Since 1988, there has been a trend towards combining physics, chemistry and biology into one course of science - an approach adopted by the national curriculum. This is partly an attempt to break down gender divides, and prevent girls from opting out of physics and chemistry at an early age.
But this year has seen a reversal of the trend, with the numbers for separate subjects rising. The number of pupils taking chemistry went up by 6.9 per cent, biology by 5.9 per cent and physics by 6.1 per cent.
The Association for Science Education believes that this may be the result of schools allotting more than 20 per cent of the curriculum time to science and allowing bright pupils to take the subjects separately. This is possible thanks to the slimmed down national curriculum introduced by Sir Ron Dearing.
There has been pressure from academic schools, particularly in the independent sector, for keeping separate sciences. They believe the separate courses are a better preparation for A-level science.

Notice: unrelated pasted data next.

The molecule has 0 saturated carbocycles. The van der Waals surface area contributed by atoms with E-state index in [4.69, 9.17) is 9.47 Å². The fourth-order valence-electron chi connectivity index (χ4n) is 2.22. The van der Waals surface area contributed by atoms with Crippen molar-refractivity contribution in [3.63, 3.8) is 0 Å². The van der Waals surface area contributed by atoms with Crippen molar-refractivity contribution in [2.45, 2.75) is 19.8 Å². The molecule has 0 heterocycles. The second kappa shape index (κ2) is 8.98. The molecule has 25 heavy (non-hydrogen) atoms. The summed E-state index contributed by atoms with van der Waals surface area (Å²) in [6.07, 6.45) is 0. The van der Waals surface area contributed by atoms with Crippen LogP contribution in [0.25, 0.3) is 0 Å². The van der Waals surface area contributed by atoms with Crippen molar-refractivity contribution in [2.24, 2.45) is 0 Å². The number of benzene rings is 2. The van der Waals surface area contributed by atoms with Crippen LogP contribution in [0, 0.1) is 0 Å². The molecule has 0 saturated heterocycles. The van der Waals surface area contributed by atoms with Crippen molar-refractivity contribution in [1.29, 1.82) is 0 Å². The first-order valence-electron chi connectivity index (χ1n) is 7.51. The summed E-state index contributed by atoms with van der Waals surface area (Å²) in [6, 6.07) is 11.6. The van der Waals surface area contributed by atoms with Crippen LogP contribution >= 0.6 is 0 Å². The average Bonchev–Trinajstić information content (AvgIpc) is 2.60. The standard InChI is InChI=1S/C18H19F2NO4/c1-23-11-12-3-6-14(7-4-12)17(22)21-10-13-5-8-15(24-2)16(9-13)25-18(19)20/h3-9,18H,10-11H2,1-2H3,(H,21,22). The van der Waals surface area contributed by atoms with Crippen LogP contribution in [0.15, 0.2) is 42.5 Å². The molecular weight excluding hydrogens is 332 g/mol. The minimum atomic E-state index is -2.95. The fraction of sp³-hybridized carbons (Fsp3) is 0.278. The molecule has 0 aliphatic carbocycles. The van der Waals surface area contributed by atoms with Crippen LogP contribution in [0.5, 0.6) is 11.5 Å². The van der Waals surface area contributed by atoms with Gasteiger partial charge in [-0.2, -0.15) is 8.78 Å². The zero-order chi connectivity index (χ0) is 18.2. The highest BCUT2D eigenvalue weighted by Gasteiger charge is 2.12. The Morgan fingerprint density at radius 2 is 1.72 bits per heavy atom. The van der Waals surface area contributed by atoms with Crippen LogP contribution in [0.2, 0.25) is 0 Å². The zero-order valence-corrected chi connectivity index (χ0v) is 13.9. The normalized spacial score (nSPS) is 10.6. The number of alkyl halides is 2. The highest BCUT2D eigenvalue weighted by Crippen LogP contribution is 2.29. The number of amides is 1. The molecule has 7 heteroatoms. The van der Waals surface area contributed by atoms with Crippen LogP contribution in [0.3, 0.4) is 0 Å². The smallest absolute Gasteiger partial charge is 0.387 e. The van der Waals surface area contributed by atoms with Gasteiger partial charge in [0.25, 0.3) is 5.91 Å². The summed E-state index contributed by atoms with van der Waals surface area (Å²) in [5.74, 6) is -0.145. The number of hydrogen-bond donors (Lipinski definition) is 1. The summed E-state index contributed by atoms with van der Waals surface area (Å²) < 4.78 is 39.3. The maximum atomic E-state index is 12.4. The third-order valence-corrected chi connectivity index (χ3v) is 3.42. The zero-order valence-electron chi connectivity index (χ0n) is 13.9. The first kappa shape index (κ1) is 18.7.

The ASE said that, while it was in favour of combined science, the uptake in single sciences is not yet a cause for concern because all three subjects have risen equally. Moreover, combined science, which is numerically more significant, continued to rise. Only 46,446 pupils took single physics this year compared with 997,422 pupils taking combined science. Overall the science entry rose by 2.1 per cent.
Jane Wheatley, chair of the ASE, said: "What we are against is girls dropping physics and chemistry. There would be disquiet if the previous gender biases re-emerged."